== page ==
Itaewon Disaster Has Triggered Anxiety Over Crowded Subways

Koreans are suddenly mindful of how life-threatening overcrowded conditions can be.

Lee, a thirty-year-old office worker who uses the Seoul Metro Line 9 to commute from Dangsan Station to Sinnonhyeon Station, got off the train midway through her journey feeling shortness of breath. Line 9 is infamous for overcrowding during rush hours.

She couldn’t breathe; she felt like she was suffocating during her ride, as though she had a panic attack. As more people kept entering the overcrowded train, Lee couldn’t help imagining the deadly crowd surge in Itaewon and what it must have been like being trapped in the crowd.

Even though I wasn’t there that night, I felt something dreadful like that could happen on the subway, too.

—Lee, office worker

On the night of October 29, a crowd surge struck in a narrow sloped alley in Itaewon, resulting in 156 deaths and 172 injured as of this morning, November 2. The deadliest crowd accident in South Korea’s history seems to have affected people’s daily lives. Though Koreans have been so used to overcrowding in the streets and subways, they are suddenly mindful of how life-threatening these conditions can be.

Gimpo Airport Station on Seoul Metro Line 9 is crowded with morning commuters | Seo Jae-hun/Korea Times

According to 2021 data from the Seoul Metro, average density during morning rush hour between Noryangjin and Dongjak stations on Line 9, one of the most packed areas, was measured at 185 percent, leaving passengers unable to move freely in the train.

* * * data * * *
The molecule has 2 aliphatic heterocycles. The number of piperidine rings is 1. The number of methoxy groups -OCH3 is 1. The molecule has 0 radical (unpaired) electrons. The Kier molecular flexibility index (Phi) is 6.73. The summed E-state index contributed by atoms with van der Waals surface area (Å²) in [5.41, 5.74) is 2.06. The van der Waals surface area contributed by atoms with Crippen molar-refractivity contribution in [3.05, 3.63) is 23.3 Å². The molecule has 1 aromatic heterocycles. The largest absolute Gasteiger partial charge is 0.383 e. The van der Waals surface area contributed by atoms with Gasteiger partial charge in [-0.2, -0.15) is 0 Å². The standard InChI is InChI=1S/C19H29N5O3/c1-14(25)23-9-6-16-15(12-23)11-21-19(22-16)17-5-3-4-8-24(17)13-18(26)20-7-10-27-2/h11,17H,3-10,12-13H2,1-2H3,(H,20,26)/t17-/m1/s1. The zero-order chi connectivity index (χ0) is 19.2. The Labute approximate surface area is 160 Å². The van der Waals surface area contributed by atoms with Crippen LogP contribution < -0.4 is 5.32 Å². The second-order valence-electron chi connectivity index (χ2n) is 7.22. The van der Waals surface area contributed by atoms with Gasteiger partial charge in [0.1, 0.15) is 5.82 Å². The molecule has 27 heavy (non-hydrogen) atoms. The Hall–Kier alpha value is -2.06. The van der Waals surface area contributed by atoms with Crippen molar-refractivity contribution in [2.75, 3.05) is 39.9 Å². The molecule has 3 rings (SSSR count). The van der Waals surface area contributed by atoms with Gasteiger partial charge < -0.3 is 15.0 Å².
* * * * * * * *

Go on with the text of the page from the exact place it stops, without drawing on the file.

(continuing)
Referred to as hell by commuters, small fights sometimes break out as passengers shove their way in or out of the train, while some fail to get off at their stops. Park Cheong Woong, a professor of safety management at Sejong Cyber University, describes the ordeal of commuters daily.

Subways in Seoul are so packed that it may lead to breathing difficulties or panic attacks for some passengers. But we’ve gotten used to the high density in our daily lives.

 Park Cheong Woong

Lee Song Kyu,  head of the Safety Professional Association of Korea, warned there is always a  possibility of unexpected crowd disasters during large gatherings or events.

I wouldn’t say there is a big chance crammed subways would lead to a serious crowd crush. But I do think that the Itaewon tragedy has shown us that crowd disasters can happen unexpectedly in day-to-day places. Thus the local authorities, as well as regular people, should remain vigilant about it.

— Lee Song Kyu

Source: The Korea Times